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///2018 Abstract Details
2018 Abstract Details2019-08-02T15:57:01-05:00

Comparison between a novel 2D-3D ultrasound system with pattern recognition and a conventional 2D ultrasound system for assessment of the lumbar spine: a cohort study in volunteers.

Abstract Number: F1B-5
Abstract Type: Original Research

Juliana Caicedo MD1 ; Mrinalini Balki MD2; Cristian Arzola MD, MSc3; Naveed Siddiqui MD, MSc4; Xiang Ye MSc5; Jose Carvalho MD, PhD6

Introduction: A wireless handheld ultrasound equipped with 3D pattern recognition software has recently been made available (Accuro, Rivana Medical, Charlottesville, VA). This device automatically identifies spinal bony landmarks and calculates the depth to the epidural space, and has shown promising results (1). We sought to assess the degree of agreement between the Accuro® and a conventional 2D ultrasound in assessing lumbar spine anatomy .

Methods: We performed a prospective cohort study in non-pregnant volunteers. The 5 anesthesiologists who performed the assessments were proficient in 2D spinal ultrasound and underwent a 4-hour hands-on workshop conducted by a sonographer trained to use the Accuro® before recruitment started. Each volunteer was assessed by 2 investigators who were randomized to perform the scanning with either the conventional 2D ultrasound (M-Turbo, FUJIFILM SonoSite,Inc., Markham, Canada) or the Accuro®. For each volunteer, the investigators were asked to identify the L3-L4 interspace and the optimal insertion point, and to estimate the depth to the epidural space. The assessment with the Accuro® was performed scanning from the sacrum, only in the transverse plane, and the optimal insertion point and estimated depth to the epidural space were determined based on the automated 3D screen display. The 2D ultrasound assessment was performed both in the longitudinal and transverse plane in the usual fashion and the distance to the ligamentum flavum-dura mater unit measured with the aid of a built-in caliper. Both investigators were blinded to each other’s markings, as they were made with an ink marker only visible to ultraviolet light. The primary outcome was the identification of the L3-L4 interspace. Secondary outcomes were the identification of the optimal insertion point and the estimated depth to the epidural space. The agreement between the two devices was assessed using the accuracy rate and intra-class correlation coefficient (ICC). The Bland-Altman method was also applied.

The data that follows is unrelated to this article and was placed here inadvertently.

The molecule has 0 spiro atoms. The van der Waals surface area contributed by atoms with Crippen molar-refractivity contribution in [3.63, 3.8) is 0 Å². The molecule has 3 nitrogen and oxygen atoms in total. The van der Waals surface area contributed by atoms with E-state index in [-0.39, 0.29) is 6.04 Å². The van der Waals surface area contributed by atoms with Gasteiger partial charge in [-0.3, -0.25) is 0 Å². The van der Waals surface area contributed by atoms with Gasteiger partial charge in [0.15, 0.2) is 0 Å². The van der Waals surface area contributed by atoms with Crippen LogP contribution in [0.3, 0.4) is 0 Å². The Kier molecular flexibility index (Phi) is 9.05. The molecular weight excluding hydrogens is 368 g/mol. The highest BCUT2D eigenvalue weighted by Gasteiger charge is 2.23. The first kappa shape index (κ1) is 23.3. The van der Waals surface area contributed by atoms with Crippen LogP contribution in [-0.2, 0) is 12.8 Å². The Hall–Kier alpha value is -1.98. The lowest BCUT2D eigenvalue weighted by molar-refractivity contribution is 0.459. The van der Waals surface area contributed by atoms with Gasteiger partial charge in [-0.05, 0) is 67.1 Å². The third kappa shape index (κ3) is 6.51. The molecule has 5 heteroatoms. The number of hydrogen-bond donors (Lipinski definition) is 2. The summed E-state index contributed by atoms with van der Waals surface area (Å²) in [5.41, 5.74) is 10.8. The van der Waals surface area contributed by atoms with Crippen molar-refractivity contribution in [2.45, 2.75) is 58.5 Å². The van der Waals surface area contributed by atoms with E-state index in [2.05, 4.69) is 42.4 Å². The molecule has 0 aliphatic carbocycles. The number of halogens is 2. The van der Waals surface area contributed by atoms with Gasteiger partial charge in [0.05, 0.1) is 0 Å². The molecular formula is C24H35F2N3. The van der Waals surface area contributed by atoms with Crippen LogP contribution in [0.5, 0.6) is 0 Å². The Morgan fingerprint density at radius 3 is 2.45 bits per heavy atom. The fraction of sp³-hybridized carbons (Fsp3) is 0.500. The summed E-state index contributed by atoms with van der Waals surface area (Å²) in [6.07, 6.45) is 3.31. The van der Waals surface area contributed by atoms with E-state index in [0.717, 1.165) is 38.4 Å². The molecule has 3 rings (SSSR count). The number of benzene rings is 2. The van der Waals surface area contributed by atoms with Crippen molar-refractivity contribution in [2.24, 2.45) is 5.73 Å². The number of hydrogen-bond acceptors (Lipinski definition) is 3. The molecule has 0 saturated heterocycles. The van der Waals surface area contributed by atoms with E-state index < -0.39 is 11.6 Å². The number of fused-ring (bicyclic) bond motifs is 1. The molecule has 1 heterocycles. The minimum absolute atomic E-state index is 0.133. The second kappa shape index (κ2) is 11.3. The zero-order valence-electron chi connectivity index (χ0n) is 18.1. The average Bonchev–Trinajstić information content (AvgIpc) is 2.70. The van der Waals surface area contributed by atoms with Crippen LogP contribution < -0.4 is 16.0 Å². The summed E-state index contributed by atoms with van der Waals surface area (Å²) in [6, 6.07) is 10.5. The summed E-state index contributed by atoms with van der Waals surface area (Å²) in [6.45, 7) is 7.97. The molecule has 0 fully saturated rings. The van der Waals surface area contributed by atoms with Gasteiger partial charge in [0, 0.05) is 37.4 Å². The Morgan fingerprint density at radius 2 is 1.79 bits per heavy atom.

Results: We studied 48 volunteers. The agreement on the primary outcome (identification of L3-L4) using the Accuro® compared to 2D was only 46%. There was no specific bias (cephalad/caudad) in cases of non-agreement. In those cases where the interspace coincided, the median (IQ range) distance between the insertion points was 4.5 (3-9) mm. The estimated depth to the epidural space was always shorter when measured with the Accuro® (mean difference± SD 0.66±0.77 cm) and demonstrated poor agreement with the 2D estimate (ICC 0.1).

Discussion: There is poor agreement between the two methods in the determination of L3-L4. The clinical and safety implications of this lack of agreement at determining a given interspace may be significant. Further studies are needed to compare both methods against a gold standard such as MRI to further understand this lack of agreement.

References: 1)Anesth Analg. 2017 Aug 30. doi: 10.1213/ANE.0000000000002407

SOAP 2018